• you learn what you are passionate about
    • you learn about companies and how they work
    • you see the relevance of work because you see those you are helping
    • when you have experiences that produced results, you have something to sell to job recruiters
Women in Finance Panel

Women in Finance Panel

Women with internships and careers in finance discussed career development and growth.

Moderator: Candace Lange, Director of the Jane Brock Wilson Center for Women in Management

Panel Members:  Marah Marshall , Rebecca Baldridge, Kim Macko, Luanne G. Sdroyewski, Merritt Wright, Shruti Ghosh

Key Points in the Discussion

  1. Build your own brand
    • know your story, your brand; that is what you are selling
    • your brand is the qualities or characteristics that make you distinctive from your competitors—or your colleagues
    • everything you do—and everything you choose not to do—communicates the value and character of your brand
    • you have to recognize the implications of how people will view you because of the choices you make. Some will be satisfied with your choices while others will not.
    • pick and choose what personal information and choices you share with others.  This is all part of building your brand

  2. How I chose my career
    • it’s what my sister does
    • I had two internships with the company and really like the people and the culture of the company
    • I chose my career as a result of reading the Wall Street Journal.  There was a person who was getting a  lot of press and I felt that I wanted to be like that person
    • I liked the work during my internship
    • the job market was not good so I took one with a Russian bank and that gave me a route to J.P.Morgan.  The Russian experience gave me an second language, an appreciation for other cultures and how business is done elsewhere.  This gave me an ability to navigate uncertainty.
    • you want to find a company with the right culture for you

  3. How are women treated in my organization
    • if you are smart, they respect you
    • creeps come into organizations so you need to develop ways to deal with them
    • in other countries the view of women in the work place is much different
    • you have the ability to set boundaries on how you are treated
      • do not take nonsense from others
      • draw a line in the sand on what behavior you will accept and not accept
      • tell others “this is the way it works and I hope that you are in agreement
      • be firm but say all this with a smile
    • as men start working with women, they can be unsure of how to deal with issues they have not faced before.  Senior managers will come to me and ask how they should deal with these issues.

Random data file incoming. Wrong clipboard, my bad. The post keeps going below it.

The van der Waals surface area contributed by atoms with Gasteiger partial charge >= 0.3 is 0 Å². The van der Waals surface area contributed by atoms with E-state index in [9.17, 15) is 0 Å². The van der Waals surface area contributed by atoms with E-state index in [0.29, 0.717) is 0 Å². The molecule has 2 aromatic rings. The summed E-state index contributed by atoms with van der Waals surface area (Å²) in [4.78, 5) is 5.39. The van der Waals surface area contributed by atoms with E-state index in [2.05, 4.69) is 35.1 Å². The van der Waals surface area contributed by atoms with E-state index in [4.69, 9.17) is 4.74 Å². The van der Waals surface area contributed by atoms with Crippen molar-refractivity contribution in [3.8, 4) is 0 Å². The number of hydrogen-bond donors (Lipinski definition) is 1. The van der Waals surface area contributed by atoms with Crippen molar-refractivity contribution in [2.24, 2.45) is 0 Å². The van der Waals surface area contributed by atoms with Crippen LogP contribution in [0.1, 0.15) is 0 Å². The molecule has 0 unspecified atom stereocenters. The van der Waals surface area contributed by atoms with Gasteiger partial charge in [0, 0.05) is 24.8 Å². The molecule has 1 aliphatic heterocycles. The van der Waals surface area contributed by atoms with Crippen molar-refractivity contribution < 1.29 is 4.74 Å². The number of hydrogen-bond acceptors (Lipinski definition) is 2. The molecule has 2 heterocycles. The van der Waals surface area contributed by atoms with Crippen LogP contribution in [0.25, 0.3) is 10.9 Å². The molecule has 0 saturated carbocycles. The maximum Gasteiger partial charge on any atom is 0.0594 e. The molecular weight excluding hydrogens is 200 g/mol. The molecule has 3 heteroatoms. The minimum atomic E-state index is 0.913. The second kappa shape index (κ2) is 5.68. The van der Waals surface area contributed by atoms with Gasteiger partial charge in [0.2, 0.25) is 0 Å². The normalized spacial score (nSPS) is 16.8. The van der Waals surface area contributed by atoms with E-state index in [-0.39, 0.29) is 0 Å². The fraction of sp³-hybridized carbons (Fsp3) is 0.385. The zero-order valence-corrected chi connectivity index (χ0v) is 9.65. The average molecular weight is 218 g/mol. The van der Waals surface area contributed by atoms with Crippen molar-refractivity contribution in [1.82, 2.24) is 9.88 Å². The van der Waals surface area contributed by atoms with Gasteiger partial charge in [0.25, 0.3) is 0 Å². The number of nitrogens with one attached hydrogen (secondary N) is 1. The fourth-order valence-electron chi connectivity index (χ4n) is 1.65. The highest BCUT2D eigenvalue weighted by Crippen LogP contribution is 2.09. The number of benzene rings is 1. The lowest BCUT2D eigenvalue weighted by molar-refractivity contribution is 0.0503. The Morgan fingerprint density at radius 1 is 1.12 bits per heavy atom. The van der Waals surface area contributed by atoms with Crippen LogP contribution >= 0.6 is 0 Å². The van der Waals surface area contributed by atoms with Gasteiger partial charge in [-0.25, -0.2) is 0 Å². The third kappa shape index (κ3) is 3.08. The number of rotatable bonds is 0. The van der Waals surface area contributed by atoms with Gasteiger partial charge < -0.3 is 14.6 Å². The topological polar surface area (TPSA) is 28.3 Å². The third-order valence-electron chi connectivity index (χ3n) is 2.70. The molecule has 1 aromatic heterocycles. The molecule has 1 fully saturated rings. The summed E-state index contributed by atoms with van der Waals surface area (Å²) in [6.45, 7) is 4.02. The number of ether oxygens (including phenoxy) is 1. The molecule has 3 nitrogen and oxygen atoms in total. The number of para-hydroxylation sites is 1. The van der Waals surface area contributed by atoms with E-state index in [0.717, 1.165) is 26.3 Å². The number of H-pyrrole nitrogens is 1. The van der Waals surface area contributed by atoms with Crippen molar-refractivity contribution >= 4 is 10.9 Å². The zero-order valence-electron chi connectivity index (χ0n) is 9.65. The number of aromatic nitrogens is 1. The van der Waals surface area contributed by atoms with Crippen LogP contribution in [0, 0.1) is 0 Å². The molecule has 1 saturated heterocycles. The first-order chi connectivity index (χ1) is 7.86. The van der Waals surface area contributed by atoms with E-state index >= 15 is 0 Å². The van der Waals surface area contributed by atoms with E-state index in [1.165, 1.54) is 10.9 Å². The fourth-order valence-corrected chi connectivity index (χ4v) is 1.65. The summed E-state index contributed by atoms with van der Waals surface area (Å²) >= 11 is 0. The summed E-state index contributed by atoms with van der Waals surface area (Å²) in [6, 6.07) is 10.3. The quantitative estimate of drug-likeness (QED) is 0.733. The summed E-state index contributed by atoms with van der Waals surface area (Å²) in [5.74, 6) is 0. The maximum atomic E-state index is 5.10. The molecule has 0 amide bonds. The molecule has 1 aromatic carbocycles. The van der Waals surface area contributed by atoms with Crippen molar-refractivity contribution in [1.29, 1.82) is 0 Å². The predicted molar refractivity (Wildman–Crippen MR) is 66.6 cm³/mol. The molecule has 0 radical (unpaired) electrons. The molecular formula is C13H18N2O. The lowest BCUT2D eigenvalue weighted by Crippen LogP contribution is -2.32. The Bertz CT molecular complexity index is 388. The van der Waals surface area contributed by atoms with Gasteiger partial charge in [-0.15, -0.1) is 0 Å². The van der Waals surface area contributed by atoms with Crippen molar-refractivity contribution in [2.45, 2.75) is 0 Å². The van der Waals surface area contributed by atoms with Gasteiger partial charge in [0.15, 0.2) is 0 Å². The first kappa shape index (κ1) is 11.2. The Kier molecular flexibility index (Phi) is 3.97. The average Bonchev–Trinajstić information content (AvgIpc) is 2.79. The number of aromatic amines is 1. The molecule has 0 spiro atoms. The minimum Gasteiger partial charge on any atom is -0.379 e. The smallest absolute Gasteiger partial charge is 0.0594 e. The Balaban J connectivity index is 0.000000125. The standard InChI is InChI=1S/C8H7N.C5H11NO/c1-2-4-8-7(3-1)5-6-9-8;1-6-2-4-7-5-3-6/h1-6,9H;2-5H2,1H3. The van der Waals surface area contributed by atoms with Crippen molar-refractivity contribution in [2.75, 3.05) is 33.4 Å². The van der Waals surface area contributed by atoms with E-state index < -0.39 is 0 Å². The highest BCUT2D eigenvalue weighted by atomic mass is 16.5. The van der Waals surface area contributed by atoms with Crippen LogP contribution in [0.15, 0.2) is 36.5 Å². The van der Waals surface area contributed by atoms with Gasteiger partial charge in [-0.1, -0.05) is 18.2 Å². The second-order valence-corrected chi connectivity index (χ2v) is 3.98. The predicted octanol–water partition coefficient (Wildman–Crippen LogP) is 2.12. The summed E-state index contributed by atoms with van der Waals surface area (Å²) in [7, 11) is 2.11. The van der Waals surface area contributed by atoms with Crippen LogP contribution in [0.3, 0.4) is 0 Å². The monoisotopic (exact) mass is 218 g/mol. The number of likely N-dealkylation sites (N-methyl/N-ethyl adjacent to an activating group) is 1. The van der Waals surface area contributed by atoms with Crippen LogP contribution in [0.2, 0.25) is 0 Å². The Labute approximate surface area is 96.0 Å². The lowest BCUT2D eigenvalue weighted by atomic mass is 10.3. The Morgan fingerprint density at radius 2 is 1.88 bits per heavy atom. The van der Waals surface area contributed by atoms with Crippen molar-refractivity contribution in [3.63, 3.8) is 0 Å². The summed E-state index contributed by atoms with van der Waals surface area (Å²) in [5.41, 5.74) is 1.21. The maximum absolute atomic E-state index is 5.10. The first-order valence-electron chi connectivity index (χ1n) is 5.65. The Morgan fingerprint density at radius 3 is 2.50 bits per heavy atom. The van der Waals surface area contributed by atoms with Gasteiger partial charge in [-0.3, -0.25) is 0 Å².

• when women dress inappropriately for the work place, correction should come from other women or the Human Resources department
    • in some cases men have refused to mentor women. This is a cultural issue and would never happen in my company
    • You have to fit in.  At the company I work at, there are a lot of “bros.” As a result I have learned a lot about sports.
    • do as much work as the men do

  4. the biggest challenge for women of the next generation
    • with so many more entering the work force, women won’t get special treatment
    • women need to learn how to communicate with men.  They have to stop talking with just other women
    • women have to stop competing with each other and start lifting each other up
    • do not hold yourself back from entering a field because there are not many women in it now
    • women need to be aware of an underlying assumption that is still around—that family matters will interfere with their work.  A father who stays home with a sick child is considered a hero dad while a woman who stays home is missing from work.

  5. Work/life balance
    • the tone is set at the top of the organization
    • I expect a lot out of new employees for the first six to eight months.  I tell them all they should be doing on the personal side is eat, sleep and take showers
    • I assume that the time of those reporting to me is unlimited unless they tell me otherwise.  If they have other priorities, they need to tell me.
    • people recognize that we each have “special times”.
    • my team knows the ebb and flow of the work load.  At times everyone has to be committed to the job.
    • when you make choices , you have to communicate these to those you work with
    • take vacations.  You come back refreshed and are more productive.
    • determine what your top priorities are at work and outside work.  That helps you draw the line at what you are willing to do. One of my decisions is that my work will always be done
    • at times you need to rebalance the load between work and the rest of life.
    • when you work from home, you need to draw boundaries that separate work from the rest of your life. I work at home a lot but I am always available and connect when I need to be connected

  6. How I measure success
    • what matters is how I got there
    • I want to be perceived as my brand
    • that my job is well done
    • that people want to keep working with me
    • that I show grace when I screw up. I own the mistake and that I fix it.

  7. Clothing choices
    • dress in a way that makes you feel confident
    • dressing as a women helps remind the men that you work with that there is a woman present.  Then they are more likely to behave themselves.
    • when you dress as a woman you have more clothing choices